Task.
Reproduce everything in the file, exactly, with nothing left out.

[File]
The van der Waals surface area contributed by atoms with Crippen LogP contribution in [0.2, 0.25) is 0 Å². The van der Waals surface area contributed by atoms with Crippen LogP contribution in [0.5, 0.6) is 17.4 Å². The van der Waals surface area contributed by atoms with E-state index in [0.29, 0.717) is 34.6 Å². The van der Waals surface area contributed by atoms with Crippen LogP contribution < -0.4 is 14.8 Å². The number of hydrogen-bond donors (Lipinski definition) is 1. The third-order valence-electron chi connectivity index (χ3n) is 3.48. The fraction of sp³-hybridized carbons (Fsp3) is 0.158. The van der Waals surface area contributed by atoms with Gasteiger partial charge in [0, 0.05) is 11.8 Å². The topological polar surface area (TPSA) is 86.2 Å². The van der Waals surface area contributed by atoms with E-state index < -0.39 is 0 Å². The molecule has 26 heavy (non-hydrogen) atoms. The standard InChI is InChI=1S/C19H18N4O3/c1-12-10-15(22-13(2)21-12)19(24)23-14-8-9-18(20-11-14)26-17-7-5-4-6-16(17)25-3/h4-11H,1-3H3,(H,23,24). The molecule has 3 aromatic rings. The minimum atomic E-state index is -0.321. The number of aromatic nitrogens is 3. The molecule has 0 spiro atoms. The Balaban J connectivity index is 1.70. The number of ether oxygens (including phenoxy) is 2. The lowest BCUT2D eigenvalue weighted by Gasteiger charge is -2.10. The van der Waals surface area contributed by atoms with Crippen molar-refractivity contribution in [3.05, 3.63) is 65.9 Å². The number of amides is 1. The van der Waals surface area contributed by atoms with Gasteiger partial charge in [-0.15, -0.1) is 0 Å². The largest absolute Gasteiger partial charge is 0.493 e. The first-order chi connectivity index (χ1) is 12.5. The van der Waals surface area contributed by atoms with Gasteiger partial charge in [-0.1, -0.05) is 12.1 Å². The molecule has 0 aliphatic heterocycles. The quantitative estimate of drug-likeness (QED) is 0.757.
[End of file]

The van der Waals surface area contributed by atoms with Crippen LogP contribution in [0.2, 0.25) is 0 Å². The van der Waals surface area contributed by atoms with Crippen LogP contribution in [0.5, 0.6) is 17.4 Å². The van der Waals surface area contributed by atoms with E-state index in [0.29, 0.717) is 34.6 Å². The van der Waals surface area contributed by atoms with Crippen LogP contribution < -0.4 is 14.8 Å². The number of hydrogen-bond donors (Lipinski definition) is 1. The third-order valence-electron chi connectivity index (χ3n) is 3.48. The fraction of sp³-hybridized carbons (Fsp3) is 0.158. The van der Waals surface area contributed by atoms with Gasteiger partial charge in [0, 0.05) is 11.8 Å². The topological polar surface area (TPSA) is 86.2 Å². The van der Waals surface area contributed by atoms with E-state index < -0.39 is 0 Å². The molecule has 26 heavy (non-hydrogen) atoms. The standard InChI is InChI=1S/C19H18N4O3/c1-12-10-15(22-13(2)21-12)19(24)23-14-8-9-18(20-11-14)26-17-7-5-4-6-16(17)25-3/h4-11H,1-3H3,(H,23,24). The molecule has 3 aromatic rings. The minimum atomic E-state index is -0.321. The number of aromatic nitrogens is 3. The molecule has 0 spiro atoms. The Balaban J connectivity index is 1.70. The number of ether oxygens (including phenoxy) is 2. The lowest BCUT2D eigenvalue weighted by Gasteiger charge is -2.10. The van der Waals surface area contributed by atoms with Crippen molar-refractivity contribution in [3.05, 3.63) is 65.9 Å². The number of amides is 1. The van der Waals surface area contributed by atoms with Gasteiger partial charge in [-0.15, -0.1) is 0 Å². The largest absolute Gasteiger partial charge is 0.493 e. The first-order chi connectivity index (χ1) is 12.5. The van der Waals surface area contributed by atoms with Gasteiger partial charge in [-0.1, -0.05) is 12.1 Å². The molecule has 0 aliphatic heterocycles. The quantitative estimate of drug-likeness (QED) is 0.757.